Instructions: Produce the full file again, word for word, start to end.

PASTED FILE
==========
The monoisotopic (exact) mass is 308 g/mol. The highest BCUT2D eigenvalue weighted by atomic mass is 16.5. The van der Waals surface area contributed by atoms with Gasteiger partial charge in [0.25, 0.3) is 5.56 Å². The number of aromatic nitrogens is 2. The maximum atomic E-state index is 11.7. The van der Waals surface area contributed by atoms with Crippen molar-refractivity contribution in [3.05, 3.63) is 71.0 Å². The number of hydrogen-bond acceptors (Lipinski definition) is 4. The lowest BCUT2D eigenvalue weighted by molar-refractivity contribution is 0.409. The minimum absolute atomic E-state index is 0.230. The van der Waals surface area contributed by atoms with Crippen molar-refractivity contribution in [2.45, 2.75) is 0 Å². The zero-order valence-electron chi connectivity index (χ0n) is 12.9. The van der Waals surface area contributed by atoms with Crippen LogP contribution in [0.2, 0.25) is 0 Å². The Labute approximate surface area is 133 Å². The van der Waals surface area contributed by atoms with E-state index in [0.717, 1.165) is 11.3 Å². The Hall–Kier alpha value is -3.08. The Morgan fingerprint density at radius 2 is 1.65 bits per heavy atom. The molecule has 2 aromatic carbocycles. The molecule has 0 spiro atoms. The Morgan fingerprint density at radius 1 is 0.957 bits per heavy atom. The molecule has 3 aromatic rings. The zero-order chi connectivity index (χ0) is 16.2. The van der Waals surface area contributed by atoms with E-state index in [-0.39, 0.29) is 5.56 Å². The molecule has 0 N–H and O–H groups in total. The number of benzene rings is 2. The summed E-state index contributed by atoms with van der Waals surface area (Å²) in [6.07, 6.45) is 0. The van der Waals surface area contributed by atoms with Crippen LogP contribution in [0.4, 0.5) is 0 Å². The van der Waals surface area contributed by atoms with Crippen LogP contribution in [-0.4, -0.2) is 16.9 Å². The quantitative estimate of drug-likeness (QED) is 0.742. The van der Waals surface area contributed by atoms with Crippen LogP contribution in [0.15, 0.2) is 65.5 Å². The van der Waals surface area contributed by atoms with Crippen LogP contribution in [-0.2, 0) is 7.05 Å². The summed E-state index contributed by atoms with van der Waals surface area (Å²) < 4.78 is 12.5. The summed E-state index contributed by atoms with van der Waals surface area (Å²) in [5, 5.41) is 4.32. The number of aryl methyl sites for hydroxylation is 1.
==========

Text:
The monoisotopic (exact) mass is 308 g/mol. The highest BCUT2D eigenvalue weighted by atomic mass is 16.5. The van der Waals surface area contributed by atoms with Gasteiger partial charge in [0.25, 0.3) is 5.56 Å². The number of aromatic nitrogens is 2. The maximum atomic E-state index is 11.7. The van der Waals surface area contributed by atoms with Crippen molar-refractivity contribution in [3.05, 3.63) is 71.0 Å². The number of hydrogen-bond acceptors (Lipinski definition) is 4. The lowest BCUT2D eigenvalue weighted by molar-refractivity contribution is 0.409. The minimum absolute atomic E-state index is 0.230. The van der Waals surface area contributed by atoms with Crippen molar-refractivity contribution in [2.45, 2.75) is 0 Å². The zero-order valence-electron chi connectivity index (χ0n) is 12.9. The van der Waals surface area contributed by atoms with Crippen LogP contribution in [0.2, 0.25) is 0 Å². The Labute approximate surface area is 133 Å². The van der Waals surface area contributed by atoms with E-state index in [0.717, 1.165) is 11.3 Å². The Hall–Kier alpha value is -3.08. The Morgan fingerprint density at radius 2 is 1.65 bits per heavy atom. The molecule has 2 aromatic carbocycles. The molecule has 0 spiro atoms. The Morgan fingerprint density at radius 1 is 0.957 bits per heavy atom. The molecule has 3 aromatic rings. The zero-order chi connectivity index (χ0) is 16.2. The van der Waals surface area contributed by atoms with E-state index in [-0.39, 0.29) is 5.56 Å². The molecule has 0 N–H and O–H groups in total. The number of benzene rings is 2. The summed E-state index contributed by atoms with van der Waals surface area (Å²) in [6.07, 6.45) is 0. The van der Waals surface area contributed by atoms with Crippen LogP contribution in [0.4, 0.5) is 0 Å². The van der Waals surface area contributed by atoms with Crippen LogP contribution in [-0.4, -0.2) is 16.9 Å². The quantitative estimate of drug-likeness (QED) is 0.742. The van der Waals surface area contributed by atoms with Crippen LogP contribution in [0.15, 0.2) is 65.5 Å². The van der Waals surface area contributed by atoms with Crippen LogP contribution in [-0.2, 0) is 7.05 Å². The summed E-state index contributed by atoms with van der Waals surface area (Å²) < 4.78 is 12.5. The summed E-state index contributed by atoms with van der Waals surface area (Å²) in [5, 5.41) is 4.32. The number of aryl methyl sites for hydroxylation is 1.